Floresville TX hotels. Look for your hotels in Floresville Texas USA. Hauntings, monsters, ghosts, legends, folklore and myths of Texas. Texas national parks, state parks, state forests, national forests, wildlife, sightseeing and/or attractions. Advice for travellers from Camelopard.com.
Camelopard wishes you a comfortable stay in your Floresville Texas hotel. The famous and/or historic hotels of the world are major destinations in their own right. The Beverly Hills Hotel in Los Angeles, Claridge's in London, the beautiful and historic San Ysidro Ranch in Santa Barbara, the Four Seasons Hotel Macao Cotai Strip in Macau, the Grand Coloane Beach Resort in Macau, the Mandarin Oriental Pudong in Shanghai and the Hotel del Coronado in San Diego. are among the historic, famous and/or luxurious of the international hotels.
Mammals, Birds, Reptiles and other Wildlife / Fauna of Texas
Bobcats, burrowing owls, cougars (also called pumas or mountain lions), sandhill cranes, red-cockaded woodpeckers, alligators, opossums, turkey vultures (turkey buzzards), American white pelicans, plain chachalacas, jackrabbits, raccoons, wild turkeys, prairie dog towns, Texas horned lizards, nine-banded armadillos, brown pelicans, road runners, cactus wrens, Mexican free-tailed bats, prairie chickens, bald eagles, Western diamondback rattlesnakes, coyotes, increasing numbers of black bears, white-tailed deer, Ridley sea turtles, Montezuma quails, endangered whooping cranes, collared peccaries or javelinas, great kiskadees, otters, pronghorn antelopes, roseate spoonbills and American avocets are among the wild animals of Texas.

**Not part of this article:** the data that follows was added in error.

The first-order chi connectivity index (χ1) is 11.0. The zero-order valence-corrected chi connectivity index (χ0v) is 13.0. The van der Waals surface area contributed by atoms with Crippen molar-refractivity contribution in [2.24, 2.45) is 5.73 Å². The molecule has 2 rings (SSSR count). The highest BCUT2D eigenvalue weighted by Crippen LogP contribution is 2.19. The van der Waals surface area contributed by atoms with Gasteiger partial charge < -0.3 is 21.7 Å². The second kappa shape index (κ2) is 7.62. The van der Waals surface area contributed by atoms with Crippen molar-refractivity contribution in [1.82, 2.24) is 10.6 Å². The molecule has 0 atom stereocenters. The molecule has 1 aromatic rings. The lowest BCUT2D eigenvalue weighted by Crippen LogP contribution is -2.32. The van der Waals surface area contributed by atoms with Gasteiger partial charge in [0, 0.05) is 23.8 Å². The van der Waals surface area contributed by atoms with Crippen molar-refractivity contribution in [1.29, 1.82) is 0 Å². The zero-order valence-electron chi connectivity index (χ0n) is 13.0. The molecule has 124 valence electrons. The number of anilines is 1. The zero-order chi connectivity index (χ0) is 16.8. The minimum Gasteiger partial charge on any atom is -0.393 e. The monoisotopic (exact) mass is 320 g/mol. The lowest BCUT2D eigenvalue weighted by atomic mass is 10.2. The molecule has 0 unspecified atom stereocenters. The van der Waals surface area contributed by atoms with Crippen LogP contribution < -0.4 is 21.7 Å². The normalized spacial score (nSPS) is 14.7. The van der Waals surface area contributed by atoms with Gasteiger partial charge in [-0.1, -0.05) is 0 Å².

Myths, Legends, Scary Stories, Ghosts, Monsters and Folklore in Texas
The ghostly civil war soldiers of Patterson Road, Houston; creepy and malevolent black eyed children (Black Eyed Kids or BEKs) in Abilene; supernatural entities at Victoria's Black Swan Inn in San Antonio; paranormal phenomena at the Tarpon Inn, Port Aransas, including a bathroom that sometimes has a pink glow; the Confederate soldier and the phantom boy nicknamed "Jimmy" who still roam Tremont House hotel in Galveston; the thirty-two benevolent ghosts of the historic Menger Hotel, close to the Alamo in San Antonio, including Theodore "Teddy" Roosevelt (who recruited Rough Riders in the Menger Bar), the phantom of rancher Richard King in his former suite (the King Room), chambermaid Sallie White who still meticulously performs her duties in Victorian attire, a bespectacled lady in a blue dress who knits quietly in the lobby, a man in a buckskin jacket and unseen kitchen helpers; and the suicidal jumper who is said to still haunt his room at the Omni Austin Hotel, are among the true ghost stories, myths and legends of Texas.
The winged, humanoid monsters of Littlefield who allegedly lived in the basement of two elderly spinsters; the ghostly woman who walks the banks of the Rio Grande in Laredo, looking for the children that she pushed over a cliff into the river; the unexplained phenomena and spectres of the Hotel Lawrence, Dallas, including the ghost of a gambler; the spooky goings on at the St Anthony Hotel, San Antonio, including phantom second-honeymooners who don't know when to stop; the emerald-headed serpent, a great deity that inhabits a crystal cave in the Gulf of Mexico but which, according to Native Americans, may be seen from the coast, when it ventures to the surface with a great display of light; the three ghosts of the Hotel Galvez and Spa, Galveston, including one that leaves the scent of gardenias in a room; and the alleged hauntings of the historic Excelsior House Hotel in Jefferson, including a light-fingered woman in black with a baby, a perfumed lady, a headless man and a boy who wakes people up to ask whether they want breakfast (it is even claimed that Steven Spielberg had a supernatural experience at the hotel, the guests of which have included Oscar Wilde and Ulysses S Grant, are other legendary tales of ghosts and haunted places in Texas.